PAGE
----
Producers shut in close to 90% of volumes; refiners close plants ahead of Cat 4 Hurricane Ida
30th August 2021 05:18 GMT

Close to 90% of total US oil and gas production came offline in the Gulf of Mexico ahead of Category 4 strength Hurricane Ida, and Louisiana's refining and petrochemical operators began closing some plants ahead of the heavy winds and storm surge of a major hurricane. Ida is expected to make landfall Aug. 29 as one of the most powerful storms to ever hit the US Gulf Coast.

Ida was upgraded to a strong Category 4 hurricane with maximum sustained winds of 150 mph on Aug. 29, according to the US National Hurricane Center, with the potential to strengthen even more before landfall later in the afternoon.

The US Bureau of Safety and Environmental Enforcement said Aug. 28 that 90.84% of the US Gulf's crude oil, or 1.653 million b/d, already was shut in, as well as 84.87% of the region's approximately 2.2 Bcf/d of natural gas production, or about 1.893 Bcf/d. An estimated 279 offshore platforms were evacuated -- 50% of the US Gulf's total.

Close to 4.4 million b/d of operating refinery capacity is in the path of Ida as well, primarily in Louisiana, and at least half of that at-risk capacity came offline ahead of Ida as Phillips 66, Shell, ExxonMobil, Valero and others closed refining units. Ida's wind speed will play a major role in how hard it strikes at the heart of USGC refining centers, according to S&P Global Platts Analytics.

If the hurricane comes in with 120 mph winds or stronger, it could be "a major factor" in disrupting refining and petrochemical operations, Platts Analytics said. Ida would become a Category 5 hurricane if its winds hit 157 mph.

"Hurricane Ida is expected to come ashore along the same path as other storms, which did extensive damage to USGC refining and petrochemical facilities. Many plants have been hardened against hurricanes, but disruptions in operations are still very likely due to flooding, power outages and personnel dislocations," Platts Analytics said.

Louisiana and other Gulf Coast utility crews also were adding extra personnel in preparation for widespread power outages across the region.

As of about 9:30 am CT Aug. 29, Louisiana had about 40,000 electricity customers without power, led by Entergy with 27,500 and Cleco with about 5,500 customers, almost all of them in Louisiana.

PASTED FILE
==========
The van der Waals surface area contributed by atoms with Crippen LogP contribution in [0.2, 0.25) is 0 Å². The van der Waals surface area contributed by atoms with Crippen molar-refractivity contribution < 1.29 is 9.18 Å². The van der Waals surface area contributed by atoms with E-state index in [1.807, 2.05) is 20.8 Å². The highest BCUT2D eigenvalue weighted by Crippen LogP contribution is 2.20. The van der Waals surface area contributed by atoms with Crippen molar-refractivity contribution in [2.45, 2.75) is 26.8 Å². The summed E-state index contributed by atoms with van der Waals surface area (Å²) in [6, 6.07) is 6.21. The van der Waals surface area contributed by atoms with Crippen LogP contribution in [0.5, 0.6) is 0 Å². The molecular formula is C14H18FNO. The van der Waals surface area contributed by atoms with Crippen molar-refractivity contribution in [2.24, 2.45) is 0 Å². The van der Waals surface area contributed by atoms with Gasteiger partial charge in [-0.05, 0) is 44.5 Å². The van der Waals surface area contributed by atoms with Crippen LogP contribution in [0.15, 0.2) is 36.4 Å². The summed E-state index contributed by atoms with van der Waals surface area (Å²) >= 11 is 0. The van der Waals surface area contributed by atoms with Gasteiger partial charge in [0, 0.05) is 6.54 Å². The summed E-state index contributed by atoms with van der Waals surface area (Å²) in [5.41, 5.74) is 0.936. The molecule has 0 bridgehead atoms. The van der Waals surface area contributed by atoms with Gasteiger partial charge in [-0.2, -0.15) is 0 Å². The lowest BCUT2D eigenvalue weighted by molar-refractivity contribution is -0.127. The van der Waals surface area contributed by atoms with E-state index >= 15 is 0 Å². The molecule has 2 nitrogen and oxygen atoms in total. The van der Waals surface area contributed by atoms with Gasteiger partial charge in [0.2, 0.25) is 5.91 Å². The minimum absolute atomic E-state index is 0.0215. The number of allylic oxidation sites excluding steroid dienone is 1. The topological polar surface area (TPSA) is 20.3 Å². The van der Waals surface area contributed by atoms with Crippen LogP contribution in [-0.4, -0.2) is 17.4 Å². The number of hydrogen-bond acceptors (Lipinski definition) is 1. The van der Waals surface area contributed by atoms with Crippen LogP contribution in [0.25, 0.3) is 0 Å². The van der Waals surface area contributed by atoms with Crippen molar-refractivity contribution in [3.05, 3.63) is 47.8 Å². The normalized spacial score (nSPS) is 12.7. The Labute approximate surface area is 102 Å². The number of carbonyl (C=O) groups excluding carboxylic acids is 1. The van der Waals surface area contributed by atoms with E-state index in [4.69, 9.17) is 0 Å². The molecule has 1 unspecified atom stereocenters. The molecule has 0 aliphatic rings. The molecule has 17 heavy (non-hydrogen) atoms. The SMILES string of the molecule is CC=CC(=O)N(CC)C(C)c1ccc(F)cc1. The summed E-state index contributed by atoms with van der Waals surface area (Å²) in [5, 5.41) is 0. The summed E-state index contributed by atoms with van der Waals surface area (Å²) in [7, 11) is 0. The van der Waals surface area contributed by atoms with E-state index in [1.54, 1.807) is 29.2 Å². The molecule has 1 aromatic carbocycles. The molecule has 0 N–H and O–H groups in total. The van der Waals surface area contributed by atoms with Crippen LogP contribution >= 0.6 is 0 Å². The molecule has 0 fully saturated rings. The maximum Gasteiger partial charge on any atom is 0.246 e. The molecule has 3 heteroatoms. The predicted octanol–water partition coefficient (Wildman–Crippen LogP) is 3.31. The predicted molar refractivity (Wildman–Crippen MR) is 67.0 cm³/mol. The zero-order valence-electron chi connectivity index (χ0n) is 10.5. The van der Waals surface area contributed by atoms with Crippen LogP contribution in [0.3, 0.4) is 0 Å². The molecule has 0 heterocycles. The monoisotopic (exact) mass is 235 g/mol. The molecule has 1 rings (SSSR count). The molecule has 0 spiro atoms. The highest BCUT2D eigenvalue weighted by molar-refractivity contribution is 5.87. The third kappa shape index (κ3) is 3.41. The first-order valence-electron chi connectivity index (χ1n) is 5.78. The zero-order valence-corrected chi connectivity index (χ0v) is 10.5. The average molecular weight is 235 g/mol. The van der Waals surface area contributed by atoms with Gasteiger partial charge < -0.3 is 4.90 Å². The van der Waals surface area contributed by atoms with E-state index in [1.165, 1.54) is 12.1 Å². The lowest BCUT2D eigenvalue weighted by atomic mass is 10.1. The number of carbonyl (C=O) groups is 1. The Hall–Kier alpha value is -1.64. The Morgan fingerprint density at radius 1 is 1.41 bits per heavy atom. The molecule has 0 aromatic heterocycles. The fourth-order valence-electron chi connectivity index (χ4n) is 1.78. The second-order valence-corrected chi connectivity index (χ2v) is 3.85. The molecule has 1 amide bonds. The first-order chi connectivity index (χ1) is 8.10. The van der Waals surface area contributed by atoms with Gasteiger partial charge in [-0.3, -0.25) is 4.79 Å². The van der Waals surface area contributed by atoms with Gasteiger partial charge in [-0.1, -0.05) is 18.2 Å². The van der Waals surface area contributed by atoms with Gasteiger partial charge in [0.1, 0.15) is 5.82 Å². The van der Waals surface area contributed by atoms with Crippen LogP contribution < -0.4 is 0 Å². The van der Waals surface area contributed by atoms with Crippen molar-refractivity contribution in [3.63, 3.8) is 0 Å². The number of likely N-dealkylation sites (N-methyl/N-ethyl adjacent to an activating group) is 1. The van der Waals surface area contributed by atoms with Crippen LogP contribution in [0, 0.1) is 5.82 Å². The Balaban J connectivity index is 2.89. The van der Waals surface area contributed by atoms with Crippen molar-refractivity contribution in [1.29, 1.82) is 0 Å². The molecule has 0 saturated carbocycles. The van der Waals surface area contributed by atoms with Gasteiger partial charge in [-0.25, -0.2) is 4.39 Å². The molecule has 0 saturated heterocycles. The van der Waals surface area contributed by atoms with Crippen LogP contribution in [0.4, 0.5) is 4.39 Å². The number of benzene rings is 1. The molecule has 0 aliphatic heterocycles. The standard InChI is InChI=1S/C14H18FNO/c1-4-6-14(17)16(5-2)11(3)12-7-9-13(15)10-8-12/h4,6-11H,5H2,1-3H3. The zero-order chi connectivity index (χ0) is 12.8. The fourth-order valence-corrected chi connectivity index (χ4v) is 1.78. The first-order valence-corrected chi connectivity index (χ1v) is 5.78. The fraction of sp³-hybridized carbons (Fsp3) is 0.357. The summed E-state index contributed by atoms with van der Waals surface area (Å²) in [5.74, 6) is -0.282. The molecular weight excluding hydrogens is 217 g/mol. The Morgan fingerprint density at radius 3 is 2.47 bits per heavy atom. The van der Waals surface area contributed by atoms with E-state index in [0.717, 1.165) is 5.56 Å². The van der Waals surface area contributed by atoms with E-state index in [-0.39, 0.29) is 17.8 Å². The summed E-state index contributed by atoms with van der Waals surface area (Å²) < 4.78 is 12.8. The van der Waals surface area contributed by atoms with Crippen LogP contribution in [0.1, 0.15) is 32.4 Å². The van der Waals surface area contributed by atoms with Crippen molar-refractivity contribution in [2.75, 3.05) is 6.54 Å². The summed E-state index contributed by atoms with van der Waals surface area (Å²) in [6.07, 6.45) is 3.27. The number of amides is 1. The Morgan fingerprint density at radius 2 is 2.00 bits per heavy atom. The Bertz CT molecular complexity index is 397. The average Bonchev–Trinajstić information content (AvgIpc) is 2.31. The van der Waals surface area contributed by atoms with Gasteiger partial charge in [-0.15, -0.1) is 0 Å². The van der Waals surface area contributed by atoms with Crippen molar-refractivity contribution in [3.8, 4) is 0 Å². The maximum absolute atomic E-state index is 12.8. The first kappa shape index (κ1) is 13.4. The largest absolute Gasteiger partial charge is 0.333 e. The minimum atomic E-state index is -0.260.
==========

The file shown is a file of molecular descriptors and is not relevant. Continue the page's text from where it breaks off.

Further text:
A hurricane typically causes power demand destruction, as it severs transmission and distribution lines to loads. With weaker demand, lower prices would be expected, but much of the nation's natural gas flows through Louisiana, and Ida could disrupt that infrastructure and increase pressure on gas prices.

Prices

 

Oil

  • Oil markets likely to open higher on the evening of Aug. 29 ahead of weekly trading, analysts said.
  • NYMEX September RBOB settled up 1.88 cents at $2.2742/gal Aug. 27.
  • NYMEX September ULSD climbed 2.60 cents to settle at $2.1092/gal.
  • ULSD assessed at a 4.55 cent/gal discount to front-month NYMEX ULSD, the highest level since March 26.
  • NYMEX October WTI settled $1.32 higher at $68.74/b.

 

Natural gas

 

  • Henry Hub prices gained 14 cents to settle at $4.34/MMBtu for the weekend, the strongest spot price since the severe winter storm in mid-February.
  • Henry Hub forwards saw strong support during Aug. 27 trading, with the prompt contract gaining 15 cents to $4.33/MMBtu.
  • Winter strip pricing increased by 10-13 cents as the January 2022 contract broke above $4.50/MMBtu.

 

Power

 

  • Day-ahead on-peak power for delivery Aug. 30 was bid at $50/MWh and offered at $85/MWh on the Intercontinental Exchange, up from the $41.50/MWh that power for delivery Aug. 27 settled at Aug. 26.

 

 

Trade flows

 

Oil

 

  • Louisiana Offshore Oil Port (LOOP) said it was executing its storm plan.
  • Port of New Orleans and Port of Mobile -- covering Alabama and Mississippi coasts -- were closed to inbound and outbound traffic as of Aug. 28.
  • Some other Gulf Coast ports were restricted as well, according to the US Coast Guard.
  • Gasoline inventories in PADD III heading into the weekend were adequate at 2.5 million barrels higher relative to the five-year average, Platts Analytics said, but could be rapidly depleted in a week to the lowest levels since February.